I don't want to risk derailing this thread, however, since it's intended as a repository for resources and studies regarding seb derm, rather than for discussion. I remember that the user Nick989 made this thread a while back bringing into question the superiority of climbazole.

    Here are a couple more interesting studies.

    This is a very recent (December 2016) trial of a climbazole and piroctone olamine cream for facial seborrheic dermatitis. As far as I'm aware, this is the only available study trialling climbazole specifically for facial seb derm.

    https://www.ncbi.nlm.nih.gov/pubmed/27904273

    Abstract
    BACKGROUND:
    Seborrheic dermatitis (SD) is a multifactorial disease; Malassezia species play an important role in its pathogenesis.
    OBJECTIVE:
    We aimed to determine whether a cream containing climbazole/piroctone olamine (C/P cream), antifungal agents with expected efficacy against Malassezia species, could improve SD symptoms.
    METHODS:
    We instructed 24 patients with mild-to-moderate SD to apply the C/P cream and emollient cream on the right and left sides of the face, respectively, every morning and evening for 4 weeks. The casual sebum level (measured with Sebumeter®; Courage & Khazaka Electronic GmbH, Germany) and the extent of erythema (measured with Mexameter®; Courage & Khazaka Electronic GmbH) on the face were measured at baseline and after 4 weeks. The minimal inhibitory concentration (MIC) was determined to demonstrate the antifungal activity of the C/P cream.
    RESULTS:
    The casual sebum level and erythema were measured at week 4, and the median values demonstrated a quantitative improvement on the C/P cream-treated right side of the face compared to the emollient cream-treated left side. For the C/P cream, the MICs were 0.625, 5, 0.625, and 2.5 mg/ml for Malassezia restricta, M. globosa, M. sympodialis, and M. slooffiae, respectively.
    CONCLUSION:
    Based on the reduced casual sebum level and extent of erythema, the antifungal activity of C/P cream against Malassezia species seems useful for the treatment of mild to moderate SD.
    And here's a patent which includes several in vitro studies that serve as further evidence that oils/fatty acids with a carbon chain length of 11 or greater are counterproductive to treating seb derm as they metabolise Malassezia:

    https://www.google.com/patents/EP2793833A2?cl=en

    B) Study of various oils which are C-11 or greater fatty acid or their esters on the growth of M. furfur under in vitro conditions

    A lipid assimilation in vitro assay was designed to investigate lipid effect >C-10 fatty acid or their esters_on growth of M. furfur (MTCC 1374). Sabouraud Dextrose containing low-melt agar was melted and cooled to 38°C. Fatty acids/esters constituents, e.g. fatty acids or esters, such as lauric acid, palmitic acid, myristic acid, oleic acid, linoleic acid, isopropyl myristate, ethyl oleate, mustard oils, coconut oil were added at different concentration to study the growth of the fungus. Positive control with 2% olive oil and negative control without fatty substance were also maintained. After solidification, agar plates were streaked with M. furfur innoculum adjusted to appropriate cfu/ml, aseptically. Culture media with higher carbon fatty acids and esters (more than C-10) such as lauric acid, palmitic acid, myristic acid, oleic acid, linoleic acid, isopropyl myristate, ethyl oleate, showed confluent growth of fungus for up to 6 days. Interestingly vegetable oils such as mustard oils, coconut oil also showed confluent growth of M.furfur as shown in Figure 3. In addition media supplemented with 2% olive oil showed confluent growth of fungus in the same duration while the media without oil supplement did not show any growth.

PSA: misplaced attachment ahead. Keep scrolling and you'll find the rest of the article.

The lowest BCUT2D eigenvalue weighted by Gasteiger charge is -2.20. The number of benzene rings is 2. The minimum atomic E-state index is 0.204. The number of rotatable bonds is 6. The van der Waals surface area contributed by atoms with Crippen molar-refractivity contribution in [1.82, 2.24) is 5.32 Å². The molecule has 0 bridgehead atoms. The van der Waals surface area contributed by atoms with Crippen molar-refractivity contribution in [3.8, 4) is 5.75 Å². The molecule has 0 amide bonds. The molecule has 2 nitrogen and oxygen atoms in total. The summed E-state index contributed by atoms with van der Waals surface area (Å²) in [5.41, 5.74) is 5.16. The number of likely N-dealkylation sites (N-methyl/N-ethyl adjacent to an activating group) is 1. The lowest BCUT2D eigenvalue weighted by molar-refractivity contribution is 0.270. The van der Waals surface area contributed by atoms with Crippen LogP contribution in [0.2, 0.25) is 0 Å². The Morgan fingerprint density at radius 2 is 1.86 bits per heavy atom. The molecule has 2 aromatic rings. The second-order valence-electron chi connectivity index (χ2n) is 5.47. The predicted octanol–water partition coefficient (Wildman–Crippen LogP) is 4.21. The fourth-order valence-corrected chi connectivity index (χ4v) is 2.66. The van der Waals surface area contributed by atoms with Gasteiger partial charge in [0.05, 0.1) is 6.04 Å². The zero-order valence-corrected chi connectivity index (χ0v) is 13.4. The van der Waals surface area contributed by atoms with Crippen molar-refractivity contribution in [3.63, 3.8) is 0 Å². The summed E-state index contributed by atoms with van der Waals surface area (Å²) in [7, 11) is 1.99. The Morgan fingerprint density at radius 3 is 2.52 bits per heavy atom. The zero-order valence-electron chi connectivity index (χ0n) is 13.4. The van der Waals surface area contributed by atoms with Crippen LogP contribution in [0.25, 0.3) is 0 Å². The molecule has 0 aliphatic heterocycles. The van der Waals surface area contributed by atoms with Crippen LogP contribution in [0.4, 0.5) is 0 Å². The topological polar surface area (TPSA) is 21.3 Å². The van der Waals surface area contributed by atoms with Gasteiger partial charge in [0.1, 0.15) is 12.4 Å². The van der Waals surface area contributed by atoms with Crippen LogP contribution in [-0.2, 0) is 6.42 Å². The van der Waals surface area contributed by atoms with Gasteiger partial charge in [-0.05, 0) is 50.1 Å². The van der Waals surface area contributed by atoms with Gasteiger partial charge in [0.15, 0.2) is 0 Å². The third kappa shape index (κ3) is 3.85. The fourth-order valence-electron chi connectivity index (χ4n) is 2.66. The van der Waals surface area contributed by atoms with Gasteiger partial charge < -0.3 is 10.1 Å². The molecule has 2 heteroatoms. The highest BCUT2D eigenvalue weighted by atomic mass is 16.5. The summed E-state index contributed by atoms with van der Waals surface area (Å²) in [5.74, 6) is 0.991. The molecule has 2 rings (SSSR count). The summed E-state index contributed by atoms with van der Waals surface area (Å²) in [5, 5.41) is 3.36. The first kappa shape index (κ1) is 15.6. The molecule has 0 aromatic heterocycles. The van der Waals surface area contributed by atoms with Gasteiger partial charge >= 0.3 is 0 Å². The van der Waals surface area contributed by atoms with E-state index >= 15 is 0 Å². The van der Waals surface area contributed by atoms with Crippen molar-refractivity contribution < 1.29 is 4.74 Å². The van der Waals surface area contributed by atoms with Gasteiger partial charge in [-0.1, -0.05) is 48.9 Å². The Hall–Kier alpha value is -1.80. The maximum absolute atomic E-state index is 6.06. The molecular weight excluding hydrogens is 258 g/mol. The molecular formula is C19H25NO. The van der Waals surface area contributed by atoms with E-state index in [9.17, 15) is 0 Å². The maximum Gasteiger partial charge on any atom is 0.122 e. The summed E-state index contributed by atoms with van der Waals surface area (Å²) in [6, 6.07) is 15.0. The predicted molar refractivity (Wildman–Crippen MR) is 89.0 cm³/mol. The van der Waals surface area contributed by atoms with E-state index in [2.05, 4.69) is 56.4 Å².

Culture media with lower carbon fatty acids (less than C-1 1) such as caprylic acid (C-8) and capric acid (C-10) failed to serve as nutrients for the growth of fungus and no growth was observed for up to 6 days, while media supplemented with 2% olive oil showed confluent growth of fungus in the same duration.
    It also tests the minimum inhibitory concentration (MIC) of piroctone olamine and ketoconazole against M. furfur.

    Piroctone olamine containing oil compositions VPO-018, VPO-022, and VPO-028 with different solvents isopropyl alcohol, oleyl alcohol, and ethanol, respectively, showed MIC at 32μg/ml which is similar to the MIC of positive control where drug is dissolved in DMSO at the same concentration as shown in Table 3.
    Ketoconazole containing oil compositions showed MIC at 0.25μg/ml, which is similar to the MIC of positive control where drug is dissolved in DMSO at the same concentration as shown in Table 4. Example 6: Effect of various fatty acids/esters on the in vitro growth of M. furfur
    Note that with MIC measures, the lower the value, the greater its anti-fungal efficacy. Therefore it can be calculated that ketoconazole is roughly 128 times more effective than piroctone olamine against M. furfur.

    They even mention combining piroctone olamine with food-grade oils to see what how this affects its efficacy: